Money in the hands of the husband being independently administered can be a basis of oppression. He can be using the money to settle scores. When the wife offends him, he starves her of money to teach her a lesson. If I can speak to men, please never use money to settle scores. It is a bad strategy if you desire oneness. What that does is it provokes the woman to go all out to get her own money so as to break your backbone since money is the leverage you’re using. This will give birth to strife and strife gives birth to hatred and bitterness.
If you’ve ever tried to understand the ugly phenomenon of couples envying each other and trying to block each other’s progress, this is it right here. If your money is a basis for insubordination to your husband and independence from him, he will hate that money and the job or business that is producing it. Conversely, if your money is a basis for oppressing and punishing your wife, she may go as far as wishing you’ll completely lose the job while she gets a well paying job in your place so that at least the tables can turn.
In our own relationship, we don’t use money to settle scores. It’s a rule. And it will be an everlasting rule. There had been times in the past where shortly after Iyebiye requested she needed some money, there was a big fight. In the midst of the fight, I’ll ensure to send the money. In short, if I wanted to wait two days before sending it earlier, I will jettison that plan and send it immediately. This is the reason: I don’t ever want her to have to apologise when she doesn’t believe she is wrong just because of fear I won’t send the money anymore. God forbid. That’s the definition of oppression. I don’t want her to have a reason to cry to the Lord saying, “Lord, when will you give me my own money so that this man will lose his hold of oppression and manipulation over me.” If God answers this prayer on this basis, that is the beginning of disunity in that home.
Yes, I admit that the cost of financial oneness is huge but let me reiterate to you the likely outcome of independent accounts:
1. Insurbodination which may turn your husband into someone you never married. He could become a monster in the process of trying to stamp his authority over the insurbodinate you. Without submission, no woman can truly enjoy her husband. You won’t just get his best. Even if he is a gentle man who allows you to have your way, be sure you’re not enjoying his best. Try submission and watch the difference.
2. Oppression and it’s counter reaction.
3. The couple will grow more and more independent of each other which is another way of saying they will grow apart. Marriage is marrying two lives into one. Independence gradually weakens the angle of interpenetration of the couple until they are completely unmarried though still “married”. Divorce or separation can be the ultimate outcome of this.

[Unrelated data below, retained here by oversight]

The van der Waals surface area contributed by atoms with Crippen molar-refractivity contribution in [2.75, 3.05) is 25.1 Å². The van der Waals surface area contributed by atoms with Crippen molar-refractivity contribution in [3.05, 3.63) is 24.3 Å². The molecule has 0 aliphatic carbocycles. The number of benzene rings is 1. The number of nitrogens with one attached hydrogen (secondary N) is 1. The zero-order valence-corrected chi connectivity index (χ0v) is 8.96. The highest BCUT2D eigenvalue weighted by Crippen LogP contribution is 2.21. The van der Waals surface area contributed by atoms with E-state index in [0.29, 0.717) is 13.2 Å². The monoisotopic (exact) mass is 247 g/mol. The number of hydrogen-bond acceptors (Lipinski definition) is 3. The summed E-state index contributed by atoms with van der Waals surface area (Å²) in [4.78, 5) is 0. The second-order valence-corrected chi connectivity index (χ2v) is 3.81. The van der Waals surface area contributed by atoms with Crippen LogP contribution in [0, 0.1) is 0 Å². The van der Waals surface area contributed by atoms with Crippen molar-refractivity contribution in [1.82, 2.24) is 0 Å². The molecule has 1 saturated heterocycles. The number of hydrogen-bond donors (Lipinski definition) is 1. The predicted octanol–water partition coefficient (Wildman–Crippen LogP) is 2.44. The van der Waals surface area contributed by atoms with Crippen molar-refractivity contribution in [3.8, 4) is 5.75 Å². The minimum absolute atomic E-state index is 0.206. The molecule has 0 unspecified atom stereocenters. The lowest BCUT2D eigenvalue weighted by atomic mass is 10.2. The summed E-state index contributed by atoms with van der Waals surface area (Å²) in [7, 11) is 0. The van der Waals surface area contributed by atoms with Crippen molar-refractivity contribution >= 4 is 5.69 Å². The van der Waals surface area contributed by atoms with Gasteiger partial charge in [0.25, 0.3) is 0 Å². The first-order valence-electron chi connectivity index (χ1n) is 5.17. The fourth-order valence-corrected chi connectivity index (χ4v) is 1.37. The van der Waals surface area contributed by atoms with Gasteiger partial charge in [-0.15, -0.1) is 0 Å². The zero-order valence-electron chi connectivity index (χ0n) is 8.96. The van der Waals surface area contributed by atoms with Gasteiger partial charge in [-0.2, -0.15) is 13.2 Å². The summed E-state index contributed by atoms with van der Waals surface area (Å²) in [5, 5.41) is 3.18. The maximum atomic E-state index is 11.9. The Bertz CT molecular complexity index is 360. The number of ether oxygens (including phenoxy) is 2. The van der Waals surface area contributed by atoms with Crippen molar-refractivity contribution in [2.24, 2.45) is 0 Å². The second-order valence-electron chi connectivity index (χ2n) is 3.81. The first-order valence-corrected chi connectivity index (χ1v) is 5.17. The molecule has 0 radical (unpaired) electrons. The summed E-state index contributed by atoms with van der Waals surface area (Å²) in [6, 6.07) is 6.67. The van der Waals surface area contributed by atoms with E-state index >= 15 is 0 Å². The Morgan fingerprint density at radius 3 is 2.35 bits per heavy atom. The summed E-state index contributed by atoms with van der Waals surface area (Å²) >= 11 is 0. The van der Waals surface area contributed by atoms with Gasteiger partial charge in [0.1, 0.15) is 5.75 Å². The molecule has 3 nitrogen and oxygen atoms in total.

4. Envy, strife, and bitterness which can be very vicious leading to even physical abuse and domestic violence.
But with financial oneness, couples will happily route for their partner’s promotion and upliftment because whatever increase comes to either of the parties is fully accessible by the other. Financial oneness will lead to closer couples who are always having to discuss together on their visions and projects since each person needs the agreement of the other to take money for the execution of any of these. Financial oneness precipitates a sense of total ownership of one another and this increases the bond and joy of marriage.
Now let me ask you, which one is more costly between running a joint account and running independent accounts?
Of course having a joint account (financial oneness) doesn’t stop you from doing secret savings to buy a gift for your partner for the fun and romance of it. You will still likely have a personal account that you personally run eventhough in principle, jointly owned.
And please financial oneness doesn’t mean you should not show gratitude to the vessel God flowed through into the family at any particular time whether it’s your wife or your husband. That’s quite important so the vessel can look forward to being used the next time.
Thank you for your time.
Next week will be the last episode of this series. Don’t miss it.
Peniela Eniayo, Akintujoye.
©Peniela Eniayo, Akintujoye| firstname.lastname@example.org